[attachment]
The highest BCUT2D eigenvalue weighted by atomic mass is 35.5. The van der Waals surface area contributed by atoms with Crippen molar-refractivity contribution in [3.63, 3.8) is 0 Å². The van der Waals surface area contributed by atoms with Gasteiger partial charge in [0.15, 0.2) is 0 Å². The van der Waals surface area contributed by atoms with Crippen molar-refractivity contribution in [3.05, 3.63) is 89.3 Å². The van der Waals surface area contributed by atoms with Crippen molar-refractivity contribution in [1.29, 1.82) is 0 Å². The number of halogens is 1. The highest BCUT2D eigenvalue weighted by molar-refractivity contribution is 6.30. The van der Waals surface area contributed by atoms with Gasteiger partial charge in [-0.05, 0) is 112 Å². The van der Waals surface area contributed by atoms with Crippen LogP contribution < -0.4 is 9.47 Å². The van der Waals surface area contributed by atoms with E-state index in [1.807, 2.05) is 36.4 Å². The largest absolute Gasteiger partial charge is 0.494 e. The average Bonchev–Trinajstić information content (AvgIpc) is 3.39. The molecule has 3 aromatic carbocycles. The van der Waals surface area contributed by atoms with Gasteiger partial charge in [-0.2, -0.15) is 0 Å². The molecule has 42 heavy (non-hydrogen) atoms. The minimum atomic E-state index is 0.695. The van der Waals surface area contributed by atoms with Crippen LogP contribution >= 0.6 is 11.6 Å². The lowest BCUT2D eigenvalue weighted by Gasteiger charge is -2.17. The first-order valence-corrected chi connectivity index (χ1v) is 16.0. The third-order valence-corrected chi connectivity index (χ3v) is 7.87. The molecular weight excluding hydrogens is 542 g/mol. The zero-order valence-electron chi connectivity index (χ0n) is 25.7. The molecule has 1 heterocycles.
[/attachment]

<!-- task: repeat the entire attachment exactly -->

The highest BCUT2D eigenvalue weighted by atomic mass is 35.5. The van der Waals surface area contributed by atoms with Crippen molar-refractivity contribution in [3.63, 3.8) is 0 Å². The van der Waals surface area contributed by atoms with Gasteiger partial charge in [0.15, 0.2) is 0 Å². The van der Waals surface area contributed by atoms with Crippen molar-refractivity contribution in [3.05, 3.63) is 89.3 Å². The van der Waals surface area contributed by atoms with Crippen molar-refractivity contribution in [1.29, 1.82) is 0 Å². The number of halogens is 1. The highest BCUT2D eigenvalue weighted by molar-refractivity contribution is 6.30. The van der Waals surface area contributed by atoms with Gasteiger partial charge in [-0.05, 0) is 112 Å². The van der Waals surface area contributed by atoms with Crippen LogP contribution < -0.4 is 9.47 Å². The van der Waals surface area contributed by atoms with E-state index in [1.807, 2.05) is 36.4 Å². The largest absolute Gasteiger partial charge is 0.494 e. The average Bonchev–Trinajstić information content (AvgIpc) is 3.39. The molecule has 3 aromatic carbocycles. The van der Waals surface area contributed by atoms with Gasteiger partial charge in [-0.2, -0.15) is 0 Å². The molecule has 42 heavy (non-hydrogen) atoms. The minimum atomic E-state index is 0.695. The van der Waals surface area contributed by atoms with Crippen LogP contribution >= 0.6 is 11.6 Å². The lowest BCUT2D eigenvalue weighted by Gasteiger charge is -2.17. The first-order valence-corrected chi connectivity index (χ1v) is 16.0. The third-order valence-corrected chi connectivity index (χ3v) is 7.87. The molecular weight excluding hydrogens is 542 g/mol. The zero-order valence-electron chi connectivity index (χ0n) is 25.7. The molecule has 1 heterocycles.